The Australian tourism industry had a tough first quarter, with international arrivals in February and March down compared to 2002…
The Australian tourism industry had a tough first quarter, with international arrivals in February and March down compared to 2002, according to new figures released, Australian Tourist Commission (ATC) Managing Director, Ken Boundy said.
Despite a stronger start to the year, with international visitor arrivals for January up by 5 per cent, arrivals for February and March* declined by two per cent and 11 per cent respectively, signalling the start of a tough period for the sector, Mr Boundy said.
This equates to around 40,000 less international visitor arrivals in the first three months of the year.
The decline in February can largely be attributed to the looming conflict in Iraq and the uncertainty this created for travellers, particularly for those with travel plans to long haul destinations such as Australia. In addition, the change in timing of Chinese New Year shifted some arrivals from February to January.
Unfortunately, the worst is yet to come for the industry, with arrivals to Australia during the second quarter of 2003 to be hit by the outbreak of Severe Acute Respiratory Syndrome (SARS). SARS has further compounded a series of events, which have troubled the sector over the past 18 months beginning with September 11 and Ansett`s collapse.
The impact of SARS on Australian tourism escalates as consumers are continuing to delay or cancel travel plans and are reluctant to make or confirm holiday bookings. While the conflict in Iraq dented consumer confidence, SARS has had a more immediate impact, and it is uncertain how long this will continue to affect the sector.
Early indications suggest that visitor arrivals during April and May will be down by around 20 per cent compared to last year, with SARS affected countries in Asia potentially falling by more than 30 per cent.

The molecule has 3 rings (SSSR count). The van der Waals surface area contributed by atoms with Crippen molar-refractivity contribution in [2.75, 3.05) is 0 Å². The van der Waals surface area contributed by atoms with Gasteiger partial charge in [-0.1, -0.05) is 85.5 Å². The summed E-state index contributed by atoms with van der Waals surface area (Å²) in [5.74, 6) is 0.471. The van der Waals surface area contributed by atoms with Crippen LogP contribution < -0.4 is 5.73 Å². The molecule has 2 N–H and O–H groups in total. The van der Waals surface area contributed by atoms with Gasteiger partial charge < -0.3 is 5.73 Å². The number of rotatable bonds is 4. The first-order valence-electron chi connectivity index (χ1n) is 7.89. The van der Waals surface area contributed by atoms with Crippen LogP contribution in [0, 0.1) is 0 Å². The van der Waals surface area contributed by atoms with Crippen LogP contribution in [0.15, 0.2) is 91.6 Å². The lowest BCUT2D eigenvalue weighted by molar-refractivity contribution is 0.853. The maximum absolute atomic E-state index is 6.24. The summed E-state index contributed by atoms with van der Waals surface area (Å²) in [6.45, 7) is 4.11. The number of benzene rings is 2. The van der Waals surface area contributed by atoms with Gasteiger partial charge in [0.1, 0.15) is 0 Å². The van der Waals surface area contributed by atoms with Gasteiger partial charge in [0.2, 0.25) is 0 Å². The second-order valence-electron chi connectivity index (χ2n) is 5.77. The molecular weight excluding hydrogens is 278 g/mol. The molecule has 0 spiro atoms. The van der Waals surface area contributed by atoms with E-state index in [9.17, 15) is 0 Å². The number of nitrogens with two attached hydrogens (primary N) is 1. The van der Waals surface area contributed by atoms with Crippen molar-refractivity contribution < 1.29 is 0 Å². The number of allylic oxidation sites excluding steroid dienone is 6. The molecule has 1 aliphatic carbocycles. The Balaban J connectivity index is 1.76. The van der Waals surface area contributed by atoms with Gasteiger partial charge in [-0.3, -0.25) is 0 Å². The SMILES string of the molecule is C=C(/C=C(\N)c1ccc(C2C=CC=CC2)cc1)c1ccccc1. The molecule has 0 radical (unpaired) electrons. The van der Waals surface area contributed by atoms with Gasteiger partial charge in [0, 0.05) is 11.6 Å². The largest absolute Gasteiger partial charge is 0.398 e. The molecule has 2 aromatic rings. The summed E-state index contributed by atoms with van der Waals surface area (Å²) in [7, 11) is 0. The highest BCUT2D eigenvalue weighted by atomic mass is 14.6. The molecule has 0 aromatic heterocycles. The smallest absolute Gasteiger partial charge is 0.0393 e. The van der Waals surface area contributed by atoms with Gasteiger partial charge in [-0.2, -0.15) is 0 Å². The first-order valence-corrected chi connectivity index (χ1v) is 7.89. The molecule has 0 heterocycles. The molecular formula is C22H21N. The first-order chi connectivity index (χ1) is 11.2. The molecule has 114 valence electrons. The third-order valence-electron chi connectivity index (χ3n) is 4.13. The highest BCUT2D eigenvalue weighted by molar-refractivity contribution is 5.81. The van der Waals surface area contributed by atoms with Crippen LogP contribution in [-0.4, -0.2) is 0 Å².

In addition, operators in key markets are indicating that forward bookings are down by 30 per cent on previous years.
European markets, including Germany and France, are also impacted by SARS as travellers are reluctant to travel to Australia due to stopovers in Asia.
Mr Boundy said the ATC would continue to monitor consumer sentiment to holidaying overseas and would introduce new advertising campaigns to stimulate travel as countries began to show signs of recovery.
Both New Zealand and Japan offer opportunities for Australian tourism, as people from both countries look for destinations which are perceived as safe and near-by, he said. The ATC is set to launch new campaigns in both markets to capitalise on these opportunities.
We will continue to develop new strategies in all our markets to minimise the impact of recent events on tourism businesses across Australia.
* The ATC indicated that the March result is a preliminary estimate and that it will be revised when final data is available.
Vicky is the co-founder of TravelDailyNews Media Network where she is the Editor-in Chief. She is also responsible for the daily operation and the financial policy. She holds a Bachelor's degree in Tourism Business Administration from the Technical University of Athens and a Master in Business Administration (MBA) from the University of Wales. She has many years of both academic and industrial experience within the travel industry. She has written/edited numerous articles in various tourism magazines.